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Afr Health Sci. 2009 Aug 1;9 Suppl 1:S42-6.

In-vitro antibacterial activity of selected medicinal plants from Longisa region of Bomet district, Kenya.

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Department of Physiological Sciences, Faculty of Veterinary Medicine, Makerere University, P. O Box 7062, Kampala, Uganda.



Current strategies to overcome the global problem of antimicrobial resistance include research in finding new and innovative antimicrobials from plants. This study was carried out to determine the antibacterial activity of plant extracts of Olea africana stem-bark, Psidium guajava leaves, Vernonia amygdalina leaves, Lantana camara leaves and Mangifera indica leaves which are used in folklore medicine to treat infections of microbial origin in Longisa region of Bomet District, Kenya.


Methanol extracts were derived and screened. Standard cultures of Escherichia coli ATCC 25922, Pseudomonas aeruginosa ATCC 27853, and Staphylococcus aureus ATCC 25923 were used in the study. The antibacterial tests used were the agar well diffusion assays at concentration 1 gm/ml. Minimum Inhibition Concentration (MIC) was determined in the plant extract that showed some efficacy against the tested microorganisms. Gentamicin (10 microg) was used as a positive control.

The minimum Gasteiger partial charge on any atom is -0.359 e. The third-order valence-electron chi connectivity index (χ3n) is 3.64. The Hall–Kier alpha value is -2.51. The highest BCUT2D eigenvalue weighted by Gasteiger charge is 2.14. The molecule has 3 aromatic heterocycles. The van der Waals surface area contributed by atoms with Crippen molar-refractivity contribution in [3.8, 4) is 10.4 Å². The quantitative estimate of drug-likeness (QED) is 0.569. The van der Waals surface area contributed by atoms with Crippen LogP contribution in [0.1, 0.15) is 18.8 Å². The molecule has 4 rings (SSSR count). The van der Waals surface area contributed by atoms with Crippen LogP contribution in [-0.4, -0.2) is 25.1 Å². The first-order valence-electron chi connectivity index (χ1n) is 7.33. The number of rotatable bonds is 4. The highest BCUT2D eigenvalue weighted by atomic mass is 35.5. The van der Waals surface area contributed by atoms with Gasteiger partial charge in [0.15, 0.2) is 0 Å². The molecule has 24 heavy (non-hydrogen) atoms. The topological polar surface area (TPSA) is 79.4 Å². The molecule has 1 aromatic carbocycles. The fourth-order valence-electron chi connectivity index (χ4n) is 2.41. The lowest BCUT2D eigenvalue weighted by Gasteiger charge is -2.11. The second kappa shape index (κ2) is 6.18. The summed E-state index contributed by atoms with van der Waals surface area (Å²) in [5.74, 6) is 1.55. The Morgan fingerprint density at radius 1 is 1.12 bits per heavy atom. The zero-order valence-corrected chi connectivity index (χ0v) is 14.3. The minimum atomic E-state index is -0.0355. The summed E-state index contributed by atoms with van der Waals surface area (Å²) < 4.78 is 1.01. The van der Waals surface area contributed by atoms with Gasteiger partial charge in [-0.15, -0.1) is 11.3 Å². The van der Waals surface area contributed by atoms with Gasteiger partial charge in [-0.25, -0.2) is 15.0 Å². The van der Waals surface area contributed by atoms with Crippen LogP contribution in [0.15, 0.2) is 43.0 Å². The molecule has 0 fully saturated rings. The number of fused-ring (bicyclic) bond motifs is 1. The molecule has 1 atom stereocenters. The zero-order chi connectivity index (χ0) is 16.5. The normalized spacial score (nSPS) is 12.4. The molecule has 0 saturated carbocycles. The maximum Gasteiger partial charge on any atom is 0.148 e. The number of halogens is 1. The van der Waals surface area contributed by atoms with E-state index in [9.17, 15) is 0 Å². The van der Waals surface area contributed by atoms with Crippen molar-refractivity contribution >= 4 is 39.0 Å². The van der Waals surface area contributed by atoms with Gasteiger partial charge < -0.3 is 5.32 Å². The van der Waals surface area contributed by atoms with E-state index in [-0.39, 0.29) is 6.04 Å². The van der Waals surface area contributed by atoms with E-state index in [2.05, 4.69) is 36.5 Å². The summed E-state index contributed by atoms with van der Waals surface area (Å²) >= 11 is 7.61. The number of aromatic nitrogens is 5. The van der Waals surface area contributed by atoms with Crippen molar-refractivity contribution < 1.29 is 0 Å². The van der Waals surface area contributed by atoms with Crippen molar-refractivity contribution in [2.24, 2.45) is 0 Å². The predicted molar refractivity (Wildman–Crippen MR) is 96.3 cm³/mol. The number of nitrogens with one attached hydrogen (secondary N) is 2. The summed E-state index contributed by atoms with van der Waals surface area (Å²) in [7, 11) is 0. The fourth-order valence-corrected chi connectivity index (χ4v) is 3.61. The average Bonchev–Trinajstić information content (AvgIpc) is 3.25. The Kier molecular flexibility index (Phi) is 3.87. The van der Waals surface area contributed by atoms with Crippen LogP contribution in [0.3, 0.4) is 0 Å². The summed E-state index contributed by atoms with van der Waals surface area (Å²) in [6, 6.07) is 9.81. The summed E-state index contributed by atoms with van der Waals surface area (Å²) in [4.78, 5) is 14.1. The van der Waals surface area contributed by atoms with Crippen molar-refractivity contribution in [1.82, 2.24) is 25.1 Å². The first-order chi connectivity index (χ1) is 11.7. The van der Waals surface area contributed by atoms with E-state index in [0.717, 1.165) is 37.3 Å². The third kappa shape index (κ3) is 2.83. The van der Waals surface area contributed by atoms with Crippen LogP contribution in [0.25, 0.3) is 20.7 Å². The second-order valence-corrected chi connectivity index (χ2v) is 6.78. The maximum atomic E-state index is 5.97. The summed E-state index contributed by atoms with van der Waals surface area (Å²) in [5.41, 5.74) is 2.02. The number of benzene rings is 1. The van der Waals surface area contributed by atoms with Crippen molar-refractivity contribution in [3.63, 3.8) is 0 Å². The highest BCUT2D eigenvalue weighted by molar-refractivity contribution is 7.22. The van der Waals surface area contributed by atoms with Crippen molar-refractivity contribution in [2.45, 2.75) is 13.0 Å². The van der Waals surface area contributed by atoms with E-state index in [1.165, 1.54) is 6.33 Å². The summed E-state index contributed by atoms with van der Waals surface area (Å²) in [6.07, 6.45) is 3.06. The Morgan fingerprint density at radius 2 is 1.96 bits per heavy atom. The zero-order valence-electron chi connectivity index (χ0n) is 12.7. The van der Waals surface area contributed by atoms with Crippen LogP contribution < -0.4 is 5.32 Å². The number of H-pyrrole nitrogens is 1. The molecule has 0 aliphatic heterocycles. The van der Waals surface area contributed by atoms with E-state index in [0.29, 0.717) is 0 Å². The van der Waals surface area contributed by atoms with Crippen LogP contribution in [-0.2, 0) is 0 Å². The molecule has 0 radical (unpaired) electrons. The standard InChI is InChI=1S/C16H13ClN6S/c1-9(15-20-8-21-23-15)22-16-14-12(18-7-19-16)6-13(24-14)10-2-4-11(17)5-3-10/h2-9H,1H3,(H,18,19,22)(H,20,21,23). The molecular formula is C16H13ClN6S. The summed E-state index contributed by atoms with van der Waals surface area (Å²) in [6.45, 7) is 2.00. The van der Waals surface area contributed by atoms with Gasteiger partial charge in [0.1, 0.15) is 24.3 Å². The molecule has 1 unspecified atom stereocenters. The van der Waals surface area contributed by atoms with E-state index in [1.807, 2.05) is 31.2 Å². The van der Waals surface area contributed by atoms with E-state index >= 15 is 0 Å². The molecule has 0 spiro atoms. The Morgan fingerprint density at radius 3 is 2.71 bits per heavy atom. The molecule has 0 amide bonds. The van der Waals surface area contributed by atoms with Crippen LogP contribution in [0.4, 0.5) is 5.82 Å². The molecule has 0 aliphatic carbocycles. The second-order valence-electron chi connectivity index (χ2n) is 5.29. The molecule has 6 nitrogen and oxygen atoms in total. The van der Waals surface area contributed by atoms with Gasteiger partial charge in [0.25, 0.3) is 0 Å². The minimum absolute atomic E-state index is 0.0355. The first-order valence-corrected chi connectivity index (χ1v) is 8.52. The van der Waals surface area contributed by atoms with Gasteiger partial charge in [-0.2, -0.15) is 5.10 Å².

The methanol extracts showed weak antibacterial activity against the study organisms compared to Gentamicin. All extracts exhibited a significant bactericidal activity against S. aureus while L. camara and V. amygdalina lacked efficacy against P.aeruginosa and E. coli. O. africana and P. guajava presented the lowest MIC against S.aureus (62.5 mg/ml and 250 mg/ml respectively P. guajava and M. indica showed analogous MICs against P.aeruginosa (250 mg/ml). P. guajava exhibited a better MIC against E.coli (500 mg/ml).


This in-vitro study corroborated the antimicrobial activity of the selected plants used in folklore medicine. The plants could be potential sources of new antimicrobial agent.


MIC; Medicinal Plant extracts; antibacterial activity

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